Let’s take rescuing the princess as an example. This overall objective will break down into smaller tasks, such as explore the environment, unlock the door, and raise the drawbridge. Each of these smaller steps is guiding you ever closer to your overall objective, and each of these smaller tasks requires skills such as problem solving, understanding your resources and decision making. Unless you refer to a cheat sheet or walkthrough you will not be given the answer to the challenge, you will have to work out for yourself what actions are required to reach your goal. A good player, just as a good leader, will utilise their problem solving skills to analyse the challenge, conduct a resource evaluation, and use their decision making abilities to accomplish the task at hand.
You made a mistake, no problem!
The great thing is, if you make a mistake, if you don’t rescue the princess because you didn’t convince the old man to give you the key in time to unlock the door then it’s just game over…and you can try again. There are no real life consequences to making a mistake in the virtual world. Compare this to a time pressured task in your job role where you had to uncover a key piece of information from a member of your team who was perhaps unwilling to cooperate, if you did not achieve your goal, there would be consequences of cost, reputation and potentially reduced team cohesion which can be very damaging to group effectiveness.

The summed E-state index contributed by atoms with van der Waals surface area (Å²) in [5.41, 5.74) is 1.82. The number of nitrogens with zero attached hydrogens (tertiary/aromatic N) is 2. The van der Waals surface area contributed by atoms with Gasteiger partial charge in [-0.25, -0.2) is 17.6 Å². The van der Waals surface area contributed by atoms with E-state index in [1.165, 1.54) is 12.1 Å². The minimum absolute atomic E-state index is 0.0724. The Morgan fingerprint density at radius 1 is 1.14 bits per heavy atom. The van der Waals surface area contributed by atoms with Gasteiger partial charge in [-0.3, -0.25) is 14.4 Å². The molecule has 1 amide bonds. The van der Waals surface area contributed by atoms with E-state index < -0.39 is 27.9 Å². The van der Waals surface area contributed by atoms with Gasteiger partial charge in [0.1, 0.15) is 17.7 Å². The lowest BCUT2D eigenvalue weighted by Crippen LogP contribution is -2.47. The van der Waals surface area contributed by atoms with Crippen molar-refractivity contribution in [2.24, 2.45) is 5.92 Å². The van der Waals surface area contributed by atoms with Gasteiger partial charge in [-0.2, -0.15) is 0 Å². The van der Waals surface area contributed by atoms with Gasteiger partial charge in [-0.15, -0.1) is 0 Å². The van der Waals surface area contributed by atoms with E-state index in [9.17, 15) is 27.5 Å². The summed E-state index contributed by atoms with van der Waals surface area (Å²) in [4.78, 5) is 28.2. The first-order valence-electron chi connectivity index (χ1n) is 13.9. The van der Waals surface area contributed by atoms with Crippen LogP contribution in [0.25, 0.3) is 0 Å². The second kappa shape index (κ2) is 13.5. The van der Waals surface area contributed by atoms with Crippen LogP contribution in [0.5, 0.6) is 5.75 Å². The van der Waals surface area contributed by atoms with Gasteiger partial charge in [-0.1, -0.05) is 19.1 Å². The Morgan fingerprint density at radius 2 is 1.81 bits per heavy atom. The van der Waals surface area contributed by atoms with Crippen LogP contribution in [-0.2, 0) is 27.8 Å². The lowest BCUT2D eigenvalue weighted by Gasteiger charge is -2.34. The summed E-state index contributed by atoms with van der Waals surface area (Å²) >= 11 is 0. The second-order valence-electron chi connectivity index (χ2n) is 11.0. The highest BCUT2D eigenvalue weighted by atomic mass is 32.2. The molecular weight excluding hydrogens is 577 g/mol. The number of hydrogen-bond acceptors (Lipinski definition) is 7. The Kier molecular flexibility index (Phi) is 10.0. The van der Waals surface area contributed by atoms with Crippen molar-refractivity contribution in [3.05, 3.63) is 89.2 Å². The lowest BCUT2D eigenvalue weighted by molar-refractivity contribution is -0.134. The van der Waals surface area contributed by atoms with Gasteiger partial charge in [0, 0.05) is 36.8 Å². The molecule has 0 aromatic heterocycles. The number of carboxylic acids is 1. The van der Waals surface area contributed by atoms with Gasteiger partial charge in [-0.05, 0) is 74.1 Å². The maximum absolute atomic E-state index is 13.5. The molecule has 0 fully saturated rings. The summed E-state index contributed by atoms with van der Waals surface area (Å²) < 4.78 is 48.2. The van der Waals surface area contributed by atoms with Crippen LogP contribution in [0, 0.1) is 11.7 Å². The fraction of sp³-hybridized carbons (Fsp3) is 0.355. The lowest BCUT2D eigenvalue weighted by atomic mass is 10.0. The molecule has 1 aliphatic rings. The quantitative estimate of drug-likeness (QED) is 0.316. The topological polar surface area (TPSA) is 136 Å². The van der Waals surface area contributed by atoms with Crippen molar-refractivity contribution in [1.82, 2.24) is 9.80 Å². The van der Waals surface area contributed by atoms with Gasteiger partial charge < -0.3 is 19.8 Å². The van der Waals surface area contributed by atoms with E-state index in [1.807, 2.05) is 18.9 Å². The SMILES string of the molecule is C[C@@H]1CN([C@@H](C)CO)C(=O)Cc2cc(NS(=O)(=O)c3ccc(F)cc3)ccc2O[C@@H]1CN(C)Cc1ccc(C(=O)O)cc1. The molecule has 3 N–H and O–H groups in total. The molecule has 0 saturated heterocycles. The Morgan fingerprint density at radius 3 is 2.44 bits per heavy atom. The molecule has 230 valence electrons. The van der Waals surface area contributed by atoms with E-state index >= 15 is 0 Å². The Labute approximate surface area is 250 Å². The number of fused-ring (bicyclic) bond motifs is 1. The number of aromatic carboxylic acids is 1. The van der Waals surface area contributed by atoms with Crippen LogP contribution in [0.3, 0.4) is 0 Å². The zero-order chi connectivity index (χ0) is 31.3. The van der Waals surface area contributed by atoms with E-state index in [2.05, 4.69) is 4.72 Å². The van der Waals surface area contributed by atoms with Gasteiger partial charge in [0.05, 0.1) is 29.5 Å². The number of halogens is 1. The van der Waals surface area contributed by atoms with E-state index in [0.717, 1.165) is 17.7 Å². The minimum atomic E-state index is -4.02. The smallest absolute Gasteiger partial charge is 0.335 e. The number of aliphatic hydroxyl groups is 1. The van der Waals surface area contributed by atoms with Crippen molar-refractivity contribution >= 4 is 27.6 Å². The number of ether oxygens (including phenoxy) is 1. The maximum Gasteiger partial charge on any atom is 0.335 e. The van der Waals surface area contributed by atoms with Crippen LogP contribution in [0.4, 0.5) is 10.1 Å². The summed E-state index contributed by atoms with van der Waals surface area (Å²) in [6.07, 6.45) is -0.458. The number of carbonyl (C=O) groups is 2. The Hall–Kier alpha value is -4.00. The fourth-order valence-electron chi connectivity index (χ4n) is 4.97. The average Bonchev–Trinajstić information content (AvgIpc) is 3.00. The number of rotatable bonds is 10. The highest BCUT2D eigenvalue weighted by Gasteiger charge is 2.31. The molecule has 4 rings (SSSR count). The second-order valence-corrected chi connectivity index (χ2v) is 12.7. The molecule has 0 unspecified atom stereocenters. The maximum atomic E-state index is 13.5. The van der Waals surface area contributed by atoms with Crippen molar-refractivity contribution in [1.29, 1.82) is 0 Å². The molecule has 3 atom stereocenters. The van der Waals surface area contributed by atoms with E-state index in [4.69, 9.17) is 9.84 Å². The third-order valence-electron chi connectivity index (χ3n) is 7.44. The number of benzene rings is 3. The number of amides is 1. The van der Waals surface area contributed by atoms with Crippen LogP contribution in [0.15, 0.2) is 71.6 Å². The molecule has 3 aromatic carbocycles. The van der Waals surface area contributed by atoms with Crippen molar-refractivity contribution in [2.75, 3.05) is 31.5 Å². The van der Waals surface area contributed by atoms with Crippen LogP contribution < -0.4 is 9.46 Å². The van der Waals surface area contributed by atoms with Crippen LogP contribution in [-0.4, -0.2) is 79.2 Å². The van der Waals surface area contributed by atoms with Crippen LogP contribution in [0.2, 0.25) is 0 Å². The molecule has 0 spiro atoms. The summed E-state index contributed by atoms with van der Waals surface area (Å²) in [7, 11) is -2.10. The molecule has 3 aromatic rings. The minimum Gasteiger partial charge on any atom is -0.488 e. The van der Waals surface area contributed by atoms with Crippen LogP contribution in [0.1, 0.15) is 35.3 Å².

Search your feelings
Due to their immersive nature, games and simulations draw users into fantastical or realistic new worlds with new rules and relationships. These worlds can more often than not become very emotionally engaging to the user, by either the use of characters, curiosity driven through the narrative, or simply the desire to win. Frustration is a common emotion experienced by leaders in the real world and the way in which they handle their frustration is fundamental to their effectiveness. Games have the potential to place the user in an emotionally charged, high engagement and potentially frustrating environment. How you manage yourself in these circumstances often has an impact in how successful you are: if you allow yourself to become flustered or so frustrated that you give up you will not achieve your goal. Maintaining a level head and a keen eye on your objective will help you succeed.